Learning can only happen when you don’t know something, and it is important to be comfortable with uncertainty when it presents itself. Now, when I am faced with a problem with no readily available solutions, I get excited knowing that cognitive dissonance is the first step to learning something new and learning new things is just a part of the job.
Just Doing It: My Approach to Workplace Excellence
After realizing that I had people that I could rely on to support me and answer my questions and became more comfortable tackling problems without clear answers, the only thing left to do was do the work. The more work I did, the more I became comfortable with the systems and technologies the client used, and my feelings of imposter syndrome dwindled.
It wasn’t that the problems got any less difficult, I was simply gaining experience and understanding that I didn’t have before. I did the work, not to the bare minimum, but to the best of my current ability. When I was done, I asked about my code, got feedback, made edits, and continued the cycle until it was clean and functional. As time went on, fewer cycles were needed until my code was in a state that I was happy with and was acceptable to live in the client’s codebase.
Mistakes and repetition are crucial for growth, which is why simply doing the work is so important. People make mistakes at all levels of development, that’s why we review code before merging into production. And that feedback is always valuable, because the next time you come across a similar issue, you already have an answer in your back pocket from experience.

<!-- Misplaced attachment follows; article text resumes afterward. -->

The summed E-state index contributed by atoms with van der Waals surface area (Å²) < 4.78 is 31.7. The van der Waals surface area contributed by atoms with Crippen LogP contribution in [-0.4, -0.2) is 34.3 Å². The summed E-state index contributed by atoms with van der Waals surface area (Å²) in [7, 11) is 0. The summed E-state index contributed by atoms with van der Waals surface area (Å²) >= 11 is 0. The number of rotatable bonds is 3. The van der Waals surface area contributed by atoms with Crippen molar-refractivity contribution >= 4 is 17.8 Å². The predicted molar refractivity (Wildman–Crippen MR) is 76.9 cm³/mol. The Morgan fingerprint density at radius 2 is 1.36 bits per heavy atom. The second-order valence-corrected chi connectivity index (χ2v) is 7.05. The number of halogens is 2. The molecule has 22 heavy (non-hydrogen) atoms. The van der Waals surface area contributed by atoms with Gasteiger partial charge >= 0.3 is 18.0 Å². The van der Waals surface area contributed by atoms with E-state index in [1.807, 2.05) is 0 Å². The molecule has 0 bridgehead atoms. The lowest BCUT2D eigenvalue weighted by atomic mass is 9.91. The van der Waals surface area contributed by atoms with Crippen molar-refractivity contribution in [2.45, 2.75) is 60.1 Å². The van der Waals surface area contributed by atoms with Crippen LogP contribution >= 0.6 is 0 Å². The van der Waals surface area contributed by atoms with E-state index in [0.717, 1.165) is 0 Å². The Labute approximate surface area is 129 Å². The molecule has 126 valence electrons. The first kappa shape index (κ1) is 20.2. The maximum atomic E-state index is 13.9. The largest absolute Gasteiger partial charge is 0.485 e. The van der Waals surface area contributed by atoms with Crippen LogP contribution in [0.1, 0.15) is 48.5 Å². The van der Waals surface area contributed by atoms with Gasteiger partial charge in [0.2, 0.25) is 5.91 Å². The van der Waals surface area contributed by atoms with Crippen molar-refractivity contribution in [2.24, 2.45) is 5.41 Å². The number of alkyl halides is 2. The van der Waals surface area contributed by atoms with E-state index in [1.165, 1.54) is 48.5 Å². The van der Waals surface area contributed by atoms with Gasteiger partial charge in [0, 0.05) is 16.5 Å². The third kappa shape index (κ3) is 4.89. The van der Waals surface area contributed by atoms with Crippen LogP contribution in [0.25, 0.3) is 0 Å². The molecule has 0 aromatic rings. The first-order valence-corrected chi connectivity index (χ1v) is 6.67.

The journey of a developer doesn’t really end with schooling or bootcamp. It begins at your first job! Every day you work, you are growing and improving in your craft, and if you strive for excellence, that journey never truly ends.
Admire Your Success: Understanding and Acknowledging Personal Strengths
After a year with the client, I was informed that I would be moved off the project at the end of the month. My team was upset to see me leave but sent me off with well wishes. On my last day, one of the engineers gave me a compliment: “You aren’t afraid to tackle big things head-on and really dive deep to find a solution, and that is the mark of a good engineer.”
I still felt good about that compliment after I left the client. It prompted me to reflect on what I accomplished to deserve such praise. Was it the amount of work that I did, or possibly the quality of my work?
Both may have played a factor, but the biggest and most important thing was that I really did try my best every single day. And because of that, I succeeded in providing the client with the services that they needed, which is something to be proud of.
The more I thought about the work I did, I found that self-promotion and admiring my work are critical to overcoming imposter syndrome as a common symptom is not recognizing your accomplishments.
Whether it is from day one of coding to the end of school, or day one of your first job to now, looking back and seeing your accomplishments that are worth celebrating is great! I believe it truly helps demonstrate that you are not an imposter, and you never were. It shows that you are dedicated to learning, and your growth in whatever craft you may practice.